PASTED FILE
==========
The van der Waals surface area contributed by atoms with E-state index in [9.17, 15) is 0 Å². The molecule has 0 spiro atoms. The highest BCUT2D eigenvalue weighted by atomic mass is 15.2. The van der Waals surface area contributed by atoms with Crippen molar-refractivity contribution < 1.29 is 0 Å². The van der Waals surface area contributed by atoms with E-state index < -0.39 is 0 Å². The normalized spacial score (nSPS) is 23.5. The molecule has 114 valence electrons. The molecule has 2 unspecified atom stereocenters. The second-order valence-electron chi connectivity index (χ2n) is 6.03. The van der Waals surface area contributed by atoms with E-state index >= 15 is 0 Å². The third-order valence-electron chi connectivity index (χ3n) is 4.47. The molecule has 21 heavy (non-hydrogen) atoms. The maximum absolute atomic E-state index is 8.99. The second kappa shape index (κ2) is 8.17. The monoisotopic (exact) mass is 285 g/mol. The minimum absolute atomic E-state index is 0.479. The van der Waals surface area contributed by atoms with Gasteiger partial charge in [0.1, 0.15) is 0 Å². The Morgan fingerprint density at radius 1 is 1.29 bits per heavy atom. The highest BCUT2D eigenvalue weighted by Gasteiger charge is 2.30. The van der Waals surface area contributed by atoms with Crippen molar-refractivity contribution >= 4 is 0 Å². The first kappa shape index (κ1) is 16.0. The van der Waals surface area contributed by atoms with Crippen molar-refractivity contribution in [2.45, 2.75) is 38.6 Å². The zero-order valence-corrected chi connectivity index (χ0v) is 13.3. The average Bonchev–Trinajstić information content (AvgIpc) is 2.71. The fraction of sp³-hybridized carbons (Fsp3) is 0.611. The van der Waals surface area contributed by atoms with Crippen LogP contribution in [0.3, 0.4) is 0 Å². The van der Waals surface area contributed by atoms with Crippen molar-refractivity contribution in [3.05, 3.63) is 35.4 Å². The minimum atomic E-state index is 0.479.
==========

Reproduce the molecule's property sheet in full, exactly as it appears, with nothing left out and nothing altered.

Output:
The van der Waals surface area contributed by atoms with E-state index in [9.17, 15) is 0 Å². The molecule has 0 spiro atoms. The highest BCUT2D eigenvalue weighted by atomic mass is 15.2. The van der Waals surface area contributed by atoms with Crippen molar-refractivity contribution < 1.29 is 0 Å². The van der Waals surface area contributed by atoms with E-state index < -0.39 is 0 Å². The normalized spacial score (nSPS) is 23.5. The molecule has 114 valence electrons. The molecule has 2 unspecified atom stereocenters. The second-order valence-electron chi connectivity index (χ2n) is 6.03. The van der Waals surface area contributed by atoms with E-state index >= 15 is 0 Å². The third-order valence-electron chi connectivity index (χ3n) is 4.47. The molecule has 21 heavy (non-hydrogen) atoms. The maximum absolute atomic E-state index is 8.99. The second kappa shape index (κ2) is 8.17. The monoisotopic (exact) mass is 285 g/mol. The minimum absolute atomic E-state index is 0.479. The van der Waals surface area contributed by atoms with Gasteiger partial charge in [0.1, 0.15) is 0 Å². The Morgan fingerprint density at radius 1 is 1.29 bits per heavy atom. The highest BCUT2D eigenvalue weighted by Gasteiger charge is 2.30. The van der Waals surface area contributed by atoms with Crippen molar-refractivity contribution >= 4 is 0 Å². The first kappa shape index (κ1) is 16.0. The van der Waals surface area contributed by atoms with Crippen molar-refractivity contribution in [2.45, 2.75) is 38.6 Å². The zero-order valence-corrected chi connectivity index (χ0v) is 13.3. The average Bonchev–Trinajstić information content (AvgIpc) is 2.71. The fraction of sp³-hybridized carbons (Fsp3) is 0.611. The van der Waals surface area contributed by atoms with Crippen LogP contribution in [0.3, 0.4) is 0 Å². The van der Waals surface area contributed by atoms with Crippen molar-refractivity contribution in [3.05, 3.63) is 35.4 Å². The minimum atomic E-state index is 0.479.